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We try out Chan Ramen, an underground type of ramen popular in the ramen community

8 Comments
By Shannon, SoraNews24

Our reporter P.K. Sanjun loves ramen a bit more than the average person. He loves it so much that he tries to learn about all types of ramen out there, even the more obscure ones like chocolate ramen. He recently learned about Chan-kei Ramen (the suffix kei literally means “group”, and is used to refer to a type or style of ramen) from online ramen forums.

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“Chan-style Ramen” or “Chan Ramen” storefronts look more or less the same, but they’re not a chain restaurant; they’re distinctive from each other by the restaurants’ names, which are usually someone’s name followed by “chan”. For example, P.K. tried out Nagi-Chan Ramen in Tokyo’s Shinjuku neighborhood…

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…and Kuma-Chan Ramen, also in Shinjuku.

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Along with their signage, Chan Ramen is also similar in flavor. After trying both Nagi-Chan and Kuma-Chan’s chuuka soba–or Chinese-style ramen–he surmised that Chan Ramen typically has a salty soy sauce-based soup, a particularly delicious and thinly-cut chashu pork slice, and is best enjoyed with a side of rice.

For reference: Nagi-Chan Ramen…

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…and Kuma-Chan Ramen.

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They say two times is coincidence, but three times is proof; so would P.K.’s final taste test prove his theories right? To test them out, he found himself at Chie-Chan Ramen near JR Kanda Station in Tokyo.

He wasted no time in ordering the Chashu Noodles for 1,200 yen, which also came with one optional free serving of rice. Figuring he’d be in for a salty ride, P.K. asked for it with rice.

The piping hot noodles he was served certainly looked like Nagi-Chan and Kuma-Chan noodles. It had a soy sauce-based soup with a generous serving of chashu pork.

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The noodles were of an average thickness and slid down the throat easily. As expected, the broth was salty; P.K. was grateful he’d ordered the rice.

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The only notable difference P.K. could pick out was that Chie-Chan’s chashu was thicker than Nagi-Chan’s and Kuma-Chan’s.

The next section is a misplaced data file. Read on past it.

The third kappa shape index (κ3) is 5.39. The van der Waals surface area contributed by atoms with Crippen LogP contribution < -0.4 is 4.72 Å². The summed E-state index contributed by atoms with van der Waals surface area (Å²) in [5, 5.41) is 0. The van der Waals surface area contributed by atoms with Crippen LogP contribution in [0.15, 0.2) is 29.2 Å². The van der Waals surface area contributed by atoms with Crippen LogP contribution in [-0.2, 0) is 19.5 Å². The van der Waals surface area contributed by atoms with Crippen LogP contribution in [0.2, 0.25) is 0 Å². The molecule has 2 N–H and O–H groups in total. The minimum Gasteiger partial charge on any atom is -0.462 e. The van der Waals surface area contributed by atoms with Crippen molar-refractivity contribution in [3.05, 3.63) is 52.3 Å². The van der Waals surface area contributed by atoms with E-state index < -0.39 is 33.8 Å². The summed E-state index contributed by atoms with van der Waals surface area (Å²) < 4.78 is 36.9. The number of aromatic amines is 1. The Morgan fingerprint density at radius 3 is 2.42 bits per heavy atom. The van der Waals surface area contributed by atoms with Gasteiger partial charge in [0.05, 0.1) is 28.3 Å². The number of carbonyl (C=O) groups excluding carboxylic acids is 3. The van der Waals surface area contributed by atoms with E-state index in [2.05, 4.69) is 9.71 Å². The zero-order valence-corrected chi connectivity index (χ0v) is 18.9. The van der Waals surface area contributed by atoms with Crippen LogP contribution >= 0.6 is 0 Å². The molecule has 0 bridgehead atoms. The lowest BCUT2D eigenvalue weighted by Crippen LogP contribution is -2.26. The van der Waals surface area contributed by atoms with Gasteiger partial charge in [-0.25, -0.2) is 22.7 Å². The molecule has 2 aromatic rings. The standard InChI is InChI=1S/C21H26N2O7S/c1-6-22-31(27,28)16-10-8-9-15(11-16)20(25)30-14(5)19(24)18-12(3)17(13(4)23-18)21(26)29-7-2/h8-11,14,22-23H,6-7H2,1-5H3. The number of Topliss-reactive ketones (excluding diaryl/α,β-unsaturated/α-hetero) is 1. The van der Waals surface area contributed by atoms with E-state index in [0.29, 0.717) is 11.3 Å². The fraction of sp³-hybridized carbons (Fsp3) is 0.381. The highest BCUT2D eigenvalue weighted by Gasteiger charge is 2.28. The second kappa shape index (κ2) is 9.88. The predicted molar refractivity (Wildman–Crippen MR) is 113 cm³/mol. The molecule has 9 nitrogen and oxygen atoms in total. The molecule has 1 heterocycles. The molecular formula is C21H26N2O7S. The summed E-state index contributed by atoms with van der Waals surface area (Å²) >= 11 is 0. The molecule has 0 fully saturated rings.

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So his final conclusion was: Chan Ramen has a salty soy sauce broth that goes well with rice, noodles that go down easy, and chashu that packs a flavorful punch.

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P.K. took to the Internet to confirm some of his findings. When he searched “Chan Ramen”, he found out that Chan Ramen was sort of a chain store–they are affiliated restaurants. The ultimate goal of Chan Ramen is to increase awareness of chuuka soba. It also turned out that Chie-Chan Ramen is the original Chan Ramen.

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So in summary, Chan Ramen is the go-to place for a steaming bowl of salty, pork-y, umami-filled chuka soba. Some of them are open quite early and late, so they’re also great places to stop when little else is open.

Restaurant information

Chie-Chan Ramen / ちえちゃんラーメン

Address: Tokyo-to, Chiyoda-ku, Kajicho 2-13-7

東京都千代田区鍛冶町2-13-7

Open Mondays 10 a.m. – 5 a.m. (next day); Tuesdays, Wednesdays, Thursdays 8 a.m. – 5 a.m. (next day); Fridays, Saturdays 8 a.m. – 8 p.m.; Sundays 8 a.m. – 10 p.m.

Photos ©SoraNews24

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© Japan Today

©2024 GPlusMedia Inc.

8 Comments
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My wife makes something very much like this using thinly sliced lamb. Mmmmmmm.

4 ( +5 / -1 )

Looks delicious.

My wife makes something very much like this using thinly sliced lamb. Mmmmmmm.

Sounds even more delicious.

3 ( +4 / -1 )

@DT is your wife originally from NW China as lamb is more popular out there.

-1 ( +2 / -3 )

@DT is your wife originally from NW China as lamb is more popular out there.

Nope. Shanghai.

5 ( +5 / -0 )

You certainly are a high stakes roller then. (Shanghai girls' reputation).

Getting back to noodle dishes shoyu based in now my favorite but I like a more balanced approach of veg. v. meat. Best ramen ever was Kitakata style in Fukushima which honestly isn't the most balanced in terms of veg. v. meat but it was damn tasty.

1 ( +2 / -1 )

Looks yucky and overpriced. Would I like to eat it? No way Pedro.

-5 ( +1 / -6 )

Chashu pork and noodles but this one sounds too salty for me.

2 ( +3 / -1 )

This looks like traditional shoyu ramen, just pushing the oldskool factor with the "chuuka soba" name and Showa-looking store decor.

The -chan thing sounds like marketing to hide that the place is a chain. My guess is that they want the familiarity/consistency that customers get from a chain but are making the branches look like individual shops to encourage patronage to the owner. "Eat here and help Kuma-chan" etc. Personally, I would not use "underground" to describe any restaurant operating as a chain. The "particularly delicious" chashu also looks overcooked. Its pink on the "aji no mise" signs but is grey in the photos of the noodles the reporter ate.

-1 ( +1 / -2 )

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